If you’re planning to go on a European holiday this summer, being double jabbed may not protect you from travel restrictions.

There are concerns that millions could be prevented from travelling to certain EU countries this summer as certain batches of Covid vaccine are not recognised by the EU.

Travellers will be unable to use the Digital Covid Certificate scheme as proof of vaccination and entry as it only recognises vaccines approved by the European Medicines Agency (EMA).

Just last month, a couple were barred from a flight from Manchester to Malta because they had the Indian-made jab.

However, Malta later changed their entry policy and now allow holidaymakers into the country- even if they have received the specific batch of Indian vaccine.



The AstraZeneca doses in question are made by the Serum Institute of India, known as Covishield.

Despite the jab being the same as other AstraZeneca vaccines, it has not been authorised by Europe’s regulator and is therefore not recognised by the EU or approved by the EMA.

However, Grant Shapps said the vaccine made by the Serum Institute of India is “absolutely the same product” as batches made elsewhere.

He said: “The (UK) medicines agency, the Medicines and Healthcare products Regulatory Agency, have been very clear that it doesn’t matter whether the AstraZeneca you have is made here or the Serum Institute in India.

“It is absolutely the same product, it provides exactly the same levels of protection from the virus.”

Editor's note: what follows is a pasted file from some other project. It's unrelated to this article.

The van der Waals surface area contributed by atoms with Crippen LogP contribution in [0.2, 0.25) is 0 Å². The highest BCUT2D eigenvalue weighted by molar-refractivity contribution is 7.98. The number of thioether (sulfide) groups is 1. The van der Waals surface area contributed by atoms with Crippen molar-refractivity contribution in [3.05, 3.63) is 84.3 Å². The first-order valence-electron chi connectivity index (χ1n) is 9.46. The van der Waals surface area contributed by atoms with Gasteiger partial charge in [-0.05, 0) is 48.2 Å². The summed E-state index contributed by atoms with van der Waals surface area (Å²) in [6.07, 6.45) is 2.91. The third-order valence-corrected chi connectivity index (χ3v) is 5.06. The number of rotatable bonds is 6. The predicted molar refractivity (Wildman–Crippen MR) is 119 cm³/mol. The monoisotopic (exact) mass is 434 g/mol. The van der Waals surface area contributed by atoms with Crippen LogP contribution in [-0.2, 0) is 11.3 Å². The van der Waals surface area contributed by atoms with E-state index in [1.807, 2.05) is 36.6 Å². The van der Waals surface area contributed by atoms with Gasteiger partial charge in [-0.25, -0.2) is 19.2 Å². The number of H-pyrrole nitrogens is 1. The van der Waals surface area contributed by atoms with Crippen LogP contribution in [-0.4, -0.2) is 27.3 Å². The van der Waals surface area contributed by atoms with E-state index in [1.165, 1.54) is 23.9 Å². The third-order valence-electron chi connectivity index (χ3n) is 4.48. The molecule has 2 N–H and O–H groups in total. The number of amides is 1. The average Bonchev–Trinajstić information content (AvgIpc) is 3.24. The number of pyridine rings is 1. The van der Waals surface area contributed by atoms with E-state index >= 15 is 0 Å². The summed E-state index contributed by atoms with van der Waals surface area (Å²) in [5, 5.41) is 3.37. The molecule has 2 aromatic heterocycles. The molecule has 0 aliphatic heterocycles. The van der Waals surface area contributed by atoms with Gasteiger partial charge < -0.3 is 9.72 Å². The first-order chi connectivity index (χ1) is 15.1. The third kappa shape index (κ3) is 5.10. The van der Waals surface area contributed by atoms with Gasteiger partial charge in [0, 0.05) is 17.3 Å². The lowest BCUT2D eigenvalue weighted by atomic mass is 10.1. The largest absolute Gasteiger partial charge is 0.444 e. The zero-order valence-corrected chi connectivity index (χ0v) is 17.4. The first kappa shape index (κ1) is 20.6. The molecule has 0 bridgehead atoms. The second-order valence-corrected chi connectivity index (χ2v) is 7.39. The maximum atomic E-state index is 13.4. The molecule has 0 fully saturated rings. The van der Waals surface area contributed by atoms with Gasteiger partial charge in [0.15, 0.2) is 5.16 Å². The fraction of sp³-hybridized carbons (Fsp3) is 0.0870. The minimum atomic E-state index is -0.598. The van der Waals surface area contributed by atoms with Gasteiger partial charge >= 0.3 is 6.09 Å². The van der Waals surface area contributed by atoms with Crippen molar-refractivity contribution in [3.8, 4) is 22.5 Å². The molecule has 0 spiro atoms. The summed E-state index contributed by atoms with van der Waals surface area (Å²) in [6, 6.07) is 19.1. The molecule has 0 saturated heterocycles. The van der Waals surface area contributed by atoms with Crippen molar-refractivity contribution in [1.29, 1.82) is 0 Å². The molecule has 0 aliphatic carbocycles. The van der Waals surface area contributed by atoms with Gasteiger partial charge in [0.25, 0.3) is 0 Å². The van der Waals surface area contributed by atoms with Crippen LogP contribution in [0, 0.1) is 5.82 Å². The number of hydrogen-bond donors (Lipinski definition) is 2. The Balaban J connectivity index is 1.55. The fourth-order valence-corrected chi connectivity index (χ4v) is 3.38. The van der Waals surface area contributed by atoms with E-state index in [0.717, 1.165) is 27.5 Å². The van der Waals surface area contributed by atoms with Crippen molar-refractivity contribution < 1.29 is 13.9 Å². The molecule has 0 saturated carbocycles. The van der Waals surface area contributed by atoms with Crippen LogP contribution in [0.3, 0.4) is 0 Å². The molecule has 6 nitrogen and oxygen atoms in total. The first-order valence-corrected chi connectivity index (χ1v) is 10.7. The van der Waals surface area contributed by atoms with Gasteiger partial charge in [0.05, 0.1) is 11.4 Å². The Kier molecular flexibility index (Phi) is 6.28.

The Prime Minister has previously stated he was “very confident” Covishield would not cause an issue, following estimates that five million Britons could be barred from taking holidays in the EU.

Which EU countries are currently accepting Covishield?

At the time of writing, seventeen countries confirmed they will accept travellers who have received the Covishield jab.

These include: Austria, Belgium, Bulgaria, Finland, France, Germany, Greece, Hungary, Iceland, Ireland, Latvia, Malta, Netherlands, Slovenia, Spain, Sweden and Switzerland.

Which batch numbers are not valid for travel?

The following batch numbers of the AstraZeneca vaccine are not recognised under the EU Digital Covid Certificate:




If you have these batch numbers you may need to check that they are recognised as a valid vaccines in your holiday destination of choice. 

How can I check my batch number?

The easiest way to find out what your batch number is on your vaccination card; it should be located underneath the name of your vaccine and next to ‘date vaccine given’.

You should have been given this after receiving your vaccination.

If you have misplaced your card there are other ways to check your batch number.

You can use the NHS app to check your batch number- you can also use this app to show proof of vaccination while travelling.

Simply log on to the app and click on ‘Get your NHS Covid pass’ to access your Covid-19 records.


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